My wife and I set out on the return trip. The car seemed to run fine and after about 30 miles, we decided to pull into a rest area. As we returned to the cars, after using the facilities, I noticed water from the overflow hose and decided to check all fluids. The radiator, naturally, was low. I topped that off and everything else and we were all good. It was a 90 degree day and I thought that had something to do with the radiator being low. I got in the car, turned the key and nothing! We were only 1620 miles from our house, so how bad could it be? We jumped started it from the Colt and it wouldn’t run when I disconnected the jumper cables which meant the battery was completely drained!! I put the cables back on and charged the battery. While I was checking this out, I had noticed that the Amp Gage needle did not move much when we had started out which is unusual because they usually bounce around a little.

As I looked around under the hood, I noticed a large black spot on the bottom of the hood, an indication that something had burned. I looked below it at the wiring harness and found about a 12” section where the wiring harness was all taped up. So now it is clear to me why he put a brand new battery in. He knew it was going to run off the battery till the battery died. At this point, I had to assume that the alternator was putting out the voltage but it couldn’t get to the battery due to the fried Amp Gage, which, in turn, caused the harness to burn!

We left the G there and tried to find a parts store where I could buy a 14 Gage wire and some alligator clips. When we got back to the car, I made up a jumper wire and ran the jump wire from the Alternator stud to the positive battery cable which enabled the battery to be recharged. The only downside to this is that you can’t turn the engine off with the key. You have to get out and pull off the jumper wire. We continued on our trip and made sure when we stopped for gas, my wife, with her little Dodge Colt, would get behind me in the event the car didn’t start again. Fortunately, the rubber bumpers on the Colt matched up with the G’s rear bumper, so there was no problem if we had to push it. Unfortunately, due to a leaking fuel tank, we could not put more than 7 gallons in at a time. I am sure it was an oversight on his part not to mention this. I like stopping a gas station every 70 or 80 miles. Needless to say, the G is not an economical car to operate. As we continued to stop for gas and driving, I began to notice it was running hot all the time, even though the radiator was full. So, we ended up doing most of the driving at night when it was cooler.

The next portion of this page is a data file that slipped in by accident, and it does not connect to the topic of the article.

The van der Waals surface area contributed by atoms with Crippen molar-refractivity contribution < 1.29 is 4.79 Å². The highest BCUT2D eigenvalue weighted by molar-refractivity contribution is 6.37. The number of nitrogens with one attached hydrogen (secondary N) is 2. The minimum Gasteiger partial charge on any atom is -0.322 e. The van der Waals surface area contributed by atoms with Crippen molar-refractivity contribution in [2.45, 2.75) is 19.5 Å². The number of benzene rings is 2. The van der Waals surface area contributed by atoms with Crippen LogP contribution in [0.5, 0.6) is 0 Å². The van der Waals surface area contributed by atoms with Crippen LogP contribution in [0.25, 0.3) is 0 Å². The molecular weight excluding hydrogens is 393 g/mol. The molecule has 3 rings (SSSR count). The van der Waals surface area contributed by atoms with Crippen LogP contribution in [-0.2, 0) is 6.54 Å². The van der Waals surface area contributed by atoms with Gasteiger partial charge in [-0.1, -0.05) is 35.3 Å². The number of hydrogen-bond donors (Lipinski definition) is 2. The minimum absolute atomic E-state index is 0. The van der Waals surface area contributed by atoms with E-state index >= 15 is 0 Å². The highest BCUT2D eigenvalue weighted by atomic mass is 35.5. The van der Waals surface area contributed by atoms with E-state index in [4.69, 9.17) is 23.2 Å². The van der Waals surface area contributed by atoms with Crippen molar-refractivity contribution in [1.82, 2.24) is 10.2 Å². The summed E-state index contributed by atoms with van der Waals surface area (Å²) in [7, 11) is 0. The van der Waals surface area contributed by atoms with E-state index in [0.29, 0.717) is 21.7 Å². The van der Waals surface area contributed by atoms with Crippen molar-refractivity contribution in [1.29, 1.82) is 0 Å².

We tried to avoid high heat from noon to 4pm. As we approached the border crossway, we encountered heavy traffic. It was around noon time and 92 degrees. I told my wife to stay behind right behind me because if this G stalls, she could use the Colt to push it through. As we approached the border, a traffic controller would not let my wife stay behind me and we had to separate. I managed to keep it running by using drive and neutral buttons. As I got to the border person in a booth, the car stalls. I must have looked to him like I was smuggling drugs into the country as I was sweating profusely and was drenched. You have to understand, I am 6’3” and 270 lbs., never mind the 92 degree heat! I explained everything to the border patrol guy and he figured I was the biggest clown he ever met or I was telling him the truth. He called out for “Bridge Boys” and 5 of them came over to help push the car to the side and they pushed me to an area right next to their headquarters. I waited there for my wife as she had all the bags of ice we were using to cool the monster G down. We started loading the intake manifolds and radiator with ice while the engine cooled down. Tried to start it but it was just too hot. So, we stood around and watched the border patrol pull people over left and right and search their vehicles and them. What a sight!!